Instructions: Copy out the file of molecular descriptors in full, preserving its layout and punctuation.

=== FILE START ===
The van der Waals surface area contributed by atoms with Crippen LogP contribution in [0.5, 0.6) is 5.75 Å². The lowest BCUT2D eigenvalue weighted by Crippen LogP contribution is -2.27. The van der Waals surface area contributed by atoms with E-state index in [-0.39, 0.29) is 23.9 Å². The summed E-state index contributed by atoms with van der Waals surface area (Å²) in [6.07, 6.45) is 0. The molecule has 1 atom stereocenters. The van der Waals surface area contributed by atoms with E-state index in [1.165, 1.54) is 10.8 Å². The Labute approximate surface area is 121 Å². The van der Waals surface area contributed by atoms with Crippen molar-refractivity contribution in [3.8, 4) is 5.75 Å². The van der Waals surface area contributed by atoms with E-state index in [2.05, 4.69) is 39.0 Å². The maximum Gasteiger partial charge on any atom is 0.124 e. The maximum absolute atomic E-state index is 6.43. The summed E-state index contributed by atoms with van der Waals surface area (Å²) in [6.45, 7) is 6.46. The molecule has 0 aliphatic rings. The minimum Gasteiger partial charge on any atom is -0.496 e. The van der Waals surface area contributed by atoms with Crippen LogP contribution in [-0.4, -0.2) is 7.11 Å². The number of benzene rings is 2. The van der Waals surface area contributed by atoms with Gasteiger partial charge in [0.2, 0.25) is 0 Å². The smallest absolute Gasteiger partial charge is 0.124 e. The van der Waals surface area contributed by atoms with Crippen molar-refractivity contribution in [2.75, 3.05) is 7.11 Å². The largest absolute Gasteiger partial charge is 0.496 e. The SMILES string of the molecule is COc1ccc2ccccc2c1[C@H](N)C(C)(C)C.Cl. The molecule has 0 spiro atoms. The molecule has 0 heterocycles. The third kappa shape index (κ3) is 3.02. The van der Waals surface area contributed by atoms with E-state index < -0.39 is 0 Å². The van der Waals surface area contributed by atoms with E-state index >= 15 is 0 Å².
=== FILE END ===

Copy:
The van der Waals surface area contributed by atoms with Crippen LogP contribution in [0.5, 0.6) is 5.75 Å². The lowest BCUT2D eigenvalue weighted by Crippen LogP contribution is -2.27. The van der Waals surface area contributed by atoms with E-state index in [-0.39, 0.29) is 23.9 Å². The summed E-state index contributed by atoms with van der Waals surface area (Å²) in [6.07, 6.45) is 0. The molecule has 1 atom stereocenters. The van der Waals surface area contributed by atoms with E-state index in [1.165, 1.54) is 10.8 Å². The Labute approximate surface area is 121 Å². The van der Waals surface area contributed by atoms with Crippen molar-refractivity contribution in [3.8, 4) is 5.75 Å². The van der Waals surface area contributed by atoms with E-state index in [2.05, 4.69) is 39.0 Å². The maximum Gasteiger partial charge on any atom is 0.124 e. The maximum absolute atomic E-state index is 6.43. The summed E-state index contributed by atoms with van der Waals surface area (Å²) in [6.45, 7) is 6.46. The molecule has 0 aliphatic rings. The minimum Gasteiger partial charge on any atom is -0.496 e. The van der Waals surface area contributed by atoms with Crippen LogP contribution in [-0.4, -0.2) is 7.11 Å². The number of benzene rings is 2. The van der Waals surface area contributed by atoms with Gasteiger partial charge in [0.2, 0.25) is 0 Å². The smallest absolute Gasteiger partial charge is 0.124 e. The van der Waals surface area contributed by atoms with Crippen molar-refractivity contribution in [2.75, 3.05) is 7.11 Å². The largest absolute Gasteiger partial charge is 0.496 e. The SMILES string of the molecule is COc1ccc2ccccc2c1[C@H](N)C(C)(C)C.Cl. The molecule has 0 spiro atoms. The molecule has 0 heterocycles. The third kappa shape index (κ3) is 3.02. The van der Waals surface area contributed by atoms with E-state index < -0.39 is 0 Å². The van der Waals surface area contributed by atoms with E-state index >= 15 is 0 Å².